Declared legally dead as he sat before the judge

Judge Allan H. Davis of Hancock County Probate Court, had declared Mr. Miller dead in 1994, several years after he mysteriously disappeared.

In fact, Mr. Miller, 61, had simply drifted away to work in Georgia and Florida, he told the judge on Monday in Findlay, Ohio. Now, he said, he wanted to apply for a driver’s license and needed to reactivate his Social Security number.

“I don’t know where that leaves you, but you’re still deceased as far as the law is concerned,” Judge Davis told Mr. Miller.

Funny story but you’ve got to feel a little sorry for the guy.

  • def4

    What’s the point of calling them judges if they have no judgement?

    • As the story said, he has to obey the law as written.

      • def4

        So why have such highly trained and well paid individuals as judges if no thought or discernment is involved? Any person capable of reading the laws should be enough to rigidly and blindly apply them.

        • Dennis Madrid

          Judges exist primarily to ensure that the law is followed properly, so that a person gets a fair hearing according to the law. In situations where the law is unclear then the judge, with years of knowledge and experience in the field of law, is able to make the best interpretation. In this case the law is pretty clear, and so there’s little the judge can do. Judges don’t make laws, they make sure they’re followed consistently and fairly.

          • def4

            There are two possible scenarios in this case.

            The unlikely one is that the laws have forseen this exact scenario and mandated the exact resolution given by the judge. In this case the people that wrote and passed the law are to blame for its absurdity.

            I have a very strong suspicion that existing laws only cover bits and parts of this situation and in that case the judge can have his pick of which particular laws make sense in this case, so he is to blame if he chooses the most inane one.

  • GadgetGav

    Not sure why we should feel sorry for someone who disappeared to avoid massive debts and child support… If you’re going to fake your own death or disappear, you have to stay disappeared or “dead”.

    • def4

      Why he disappeared is a separate issue that has no relation to the state refusing to acknowledge his existence. This is Kafkaesque.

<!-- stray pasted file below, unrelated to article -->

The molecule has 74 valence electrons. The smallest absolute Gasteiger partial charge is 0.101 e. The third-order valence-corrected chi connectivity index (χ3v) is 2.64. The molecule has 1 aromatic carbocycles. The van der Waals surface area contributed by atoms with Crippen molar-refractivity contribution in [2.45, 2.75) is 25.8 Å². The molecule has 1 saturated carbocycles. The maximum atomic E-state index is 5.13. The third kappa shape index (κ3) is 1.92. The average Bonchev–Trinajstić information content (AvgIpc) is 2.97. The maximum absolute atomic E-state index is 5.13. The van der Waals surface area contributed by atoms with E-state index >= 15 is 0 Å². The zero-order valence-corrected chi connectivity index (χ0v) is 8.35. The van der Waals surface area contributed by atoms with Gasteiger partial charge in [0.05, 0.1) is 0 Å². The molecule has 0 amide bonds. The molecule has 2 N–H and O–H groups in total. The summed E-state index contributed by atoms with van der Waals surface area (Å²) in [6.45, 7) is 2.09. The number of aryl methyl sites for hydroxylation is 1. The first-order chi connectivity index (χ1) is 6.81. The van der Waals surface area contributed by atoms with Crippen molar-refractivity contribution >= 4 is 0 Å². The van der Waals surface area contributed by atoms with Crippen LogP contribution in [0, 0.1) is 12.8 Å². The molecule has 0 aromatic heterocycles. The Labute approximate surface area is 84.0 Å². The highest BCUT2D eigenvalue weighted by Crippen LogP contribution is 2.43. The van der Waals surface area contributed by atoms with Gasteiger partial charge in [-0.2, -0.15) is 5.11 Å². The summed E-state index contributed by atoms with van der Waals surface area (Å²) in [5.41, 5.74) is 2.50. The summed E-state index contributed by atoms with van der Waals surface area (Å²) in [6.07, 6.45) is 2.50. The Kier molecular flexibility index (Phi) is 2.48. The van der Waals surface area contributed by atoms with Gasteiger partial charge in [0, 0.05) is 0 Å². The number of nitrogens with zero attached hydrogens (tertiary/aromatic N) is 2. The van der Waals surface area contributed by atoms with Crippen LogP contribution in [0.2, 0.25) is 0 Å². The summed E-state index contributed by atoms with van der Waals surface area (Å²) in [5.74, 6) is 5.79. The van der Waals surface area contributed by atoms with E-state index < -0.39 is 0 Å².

• Joe

        I don’t know, this seems like justice to me — he “faked” his death for his own benefit, why shouldn’t he have to suffer some consequences? And if those consequences involve not being able to get the state acknowledge your existence, that only seems like a fitting punishment. Also, if you follow the story further, it turns out that reactivating his social security number would require that the government also go after his “widow” for the survivors’ benefits that she and his child received after he was declared dead. Would that be fair to them? Or a worthwhile endeavor for the state to pursue?

        • Gonji

          It never actually states the man “faked” his death. It only says he disappeared.

          The problem for me is the original judgement that was made. There was no actual proof of death.

          • def4

            I don’t think that was wrong either. Even when everyone acts within the bounds of the law the results can still be freaky. It doesn’t automatically mean somebody messed up.

        • def4

          Bad or silly or strange or complicated things happen all the time. Are we really so stupid and childish that we need to have laws and somebody to blame and punish for every single trifle?

      • Paul Judd

        The problem is that the judge doesn’t have a legal method to allow for this. The judge has his back against a wall, he has to follow the letter of the law and in this case it’s damn clear on what the judge can and cannot do.

        Judges can’t just break the law even if it doesn’t make sense. He can comment that the law is not proper (which he did) but the judge doesn’t have a choice here unless the founding law changes.

        • def4

          No, the problem is that the law was designed to serve the people but it is enforced like people must serve the law.

  • Gonji

    Can “dead” people rob banks with impunity?

  • Paul Chernoff

    The judge doesn’t have the authority to resolve the problem. As to his ex-wife, I suspect that SSA could go after him for the money, but I am not familiar with the law in these cases.

    The problem is how the law is written and his deciding to just disappear. Any law can be twisted around at some point. Thus we have appeals courts.

    He is opening himself to prosecution for not paying child support over the years.